Château Sipian was already listed among the “Good Bourgeois” in the first edition of Cocks et Féret (1846), and was been classified Cru Bourgeois in 1932. Largely abandoned in the 1950s, the property was purchased by Bernard and Nicole Mehaye in 1978. They began a long-term program of re-planting and recovery of the vineyards. Their son, Frederick took on the responsibility of wine production and began a program of estate bottling. Currently there are 25 hectares of vines, with approximately 50% planted to Cabernet Sauvignon, 40% to Merlot, and 10% to Petit Verdot.
The property is located well north of the city of Bordeaux on gravelly, sandy soils. The average age of the vines is 25 years. Farming is Lutte Raisonnée. The “Château” bottling is aged in barrique, 1/3 of which is new.
Fatty Grilled Ribeye, Slowly Braised Beef with Root Vegetables

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regionHenry II’s marriage to Eleanor of Aquitaine in 1152 began three centuries of English dominion over Bordeaux and its port – through which, since Roman times, wine from the Haut Pays vineyards along the rivers Tarn, Lot, and upper Garonne had been shipped to northern European markets.
By the late 16th century, Holland was the largest importer of wines shipped through Bordeaux. Dutch engineers hired by French aristocrats drained the marshlands north of the city, making possible the rise of the “Great Estates” of the Médoc in the early 18th century.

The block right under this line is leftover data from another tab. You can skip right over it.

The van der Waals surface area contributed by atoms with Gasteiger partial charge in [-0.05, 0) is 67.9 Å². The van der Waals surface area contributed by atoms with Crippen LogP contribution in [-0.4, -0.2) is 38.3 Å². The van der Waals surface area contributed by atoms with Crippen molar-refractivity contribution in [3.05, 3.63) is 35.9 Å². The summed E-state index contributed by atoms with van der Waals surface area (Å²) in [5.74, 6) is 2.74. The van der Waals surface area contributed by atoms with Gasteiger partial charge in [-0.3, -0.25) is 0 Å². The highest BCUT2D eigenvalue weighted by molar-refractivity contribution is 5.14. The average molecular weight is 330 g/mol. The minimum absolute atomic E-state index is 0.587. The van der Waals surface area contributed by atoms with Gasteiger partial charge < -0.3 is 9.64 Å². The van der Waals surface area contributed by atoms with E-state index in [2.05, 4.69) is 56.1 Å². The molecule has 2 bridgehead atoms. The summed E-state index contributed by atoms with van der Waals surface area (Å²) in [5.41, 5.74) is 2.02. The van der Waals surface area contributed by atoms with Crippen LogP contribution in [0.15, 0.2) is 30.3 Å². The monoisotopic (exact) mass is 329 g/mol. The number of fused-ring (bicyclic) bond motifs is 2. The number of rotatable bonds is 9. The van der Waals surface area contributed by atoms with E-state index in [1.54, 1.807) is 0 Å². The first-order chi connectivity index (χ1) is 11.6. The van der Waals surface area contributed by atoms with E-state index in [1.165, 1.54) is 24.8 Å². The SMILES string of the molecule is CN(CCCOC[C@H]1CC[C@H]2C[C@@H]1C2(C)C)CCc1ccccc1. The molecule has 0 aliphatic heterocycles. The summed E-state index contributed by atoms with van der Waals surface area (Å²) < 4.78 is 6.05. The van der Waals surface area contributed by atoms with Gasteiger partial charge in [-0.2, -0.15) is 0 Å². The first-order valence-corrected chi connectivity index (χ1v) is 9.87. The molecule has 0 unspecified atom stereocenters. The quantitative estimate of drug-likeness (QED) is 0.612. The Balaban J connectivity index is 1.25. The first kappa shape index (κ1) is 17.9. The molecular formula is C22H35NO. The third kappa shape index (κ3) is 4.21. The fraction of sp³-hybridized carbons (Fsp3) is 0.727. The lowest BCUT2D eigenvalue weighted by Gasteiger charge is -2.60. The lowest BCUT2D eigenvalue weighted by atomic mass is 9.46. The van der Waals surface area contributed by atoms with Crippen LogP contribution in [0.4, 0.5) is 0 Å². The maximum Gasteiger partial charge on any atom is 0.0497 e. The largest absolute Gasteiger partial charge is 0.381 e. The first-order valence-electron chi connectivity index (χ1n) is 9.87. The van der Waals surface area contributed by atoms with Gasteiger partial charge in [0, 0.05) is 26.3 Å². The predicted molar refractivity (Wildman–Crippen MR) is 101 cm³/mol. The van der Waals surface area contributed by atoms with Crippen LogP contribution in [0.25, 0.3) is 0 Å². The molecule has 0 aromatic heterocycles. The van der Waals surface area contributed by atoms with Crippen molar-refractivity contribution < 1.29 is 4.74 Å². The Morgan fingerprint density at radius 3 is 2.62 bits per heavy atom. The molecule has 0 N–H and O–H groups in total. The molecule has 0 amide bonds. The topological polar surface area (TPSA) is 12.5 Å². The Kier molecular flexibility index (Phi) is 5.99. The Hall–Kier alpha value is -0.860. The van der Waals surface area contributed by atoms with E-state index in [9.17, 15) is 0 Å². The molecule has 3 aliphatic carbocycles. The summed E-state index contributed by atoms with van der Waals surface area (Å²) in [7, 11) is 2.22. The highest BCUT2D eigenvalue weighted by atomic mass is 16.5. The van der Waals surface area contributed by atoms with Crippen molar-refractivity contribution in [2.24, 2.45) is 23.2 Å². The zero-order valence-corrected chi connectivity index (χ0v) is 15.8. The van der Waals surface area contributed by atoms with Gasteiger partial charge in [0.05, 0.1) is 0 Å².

The triple disasters of oidium, powdery mildew, and phylloxera devastated the region in the 19th century just as demand for the wines among the upper classes was reaching its peak. Today, Bordeaux is one of the world’s most influential regions, where 10,000 growers produce a quarter of France’s total output.
The Médoc AOC covers vineyards situated on higher ground on the left bank of the Gironde. This is also an area of mixed, small-scale farming and livestock.
The stalls of Place des Grands Hommes, the famed market named for French literary greats, are crowded with local culinary specialties, all perfect marriages with the renowned regional wines.
Prized Marennes and Arcachon oysters on the half-shell pair deliciously with crisp, vibrant wines like Entre-Deux-Mers or Graves Blanc. The eel-like fish lamprey, served in a vegetable stew or covered with sauce Bordelaise matches well with light red Premières Côtes de Bordeaux.
Bigger wines such as St.-Estephe, St.-Émilion, and Lalande de Pomerol find partners in Palombes, wild doves from Landes; Gigot a la Girondine, Paulliac Lamb; and entrecote aux sarments, rib steaks grilled over dried vine clippings. The heralded sweet wines of Sauternes, Barsac, and Loupiac seamlessly accompany truffle-stuffed eggs, foie gras or pungent Roquefort.

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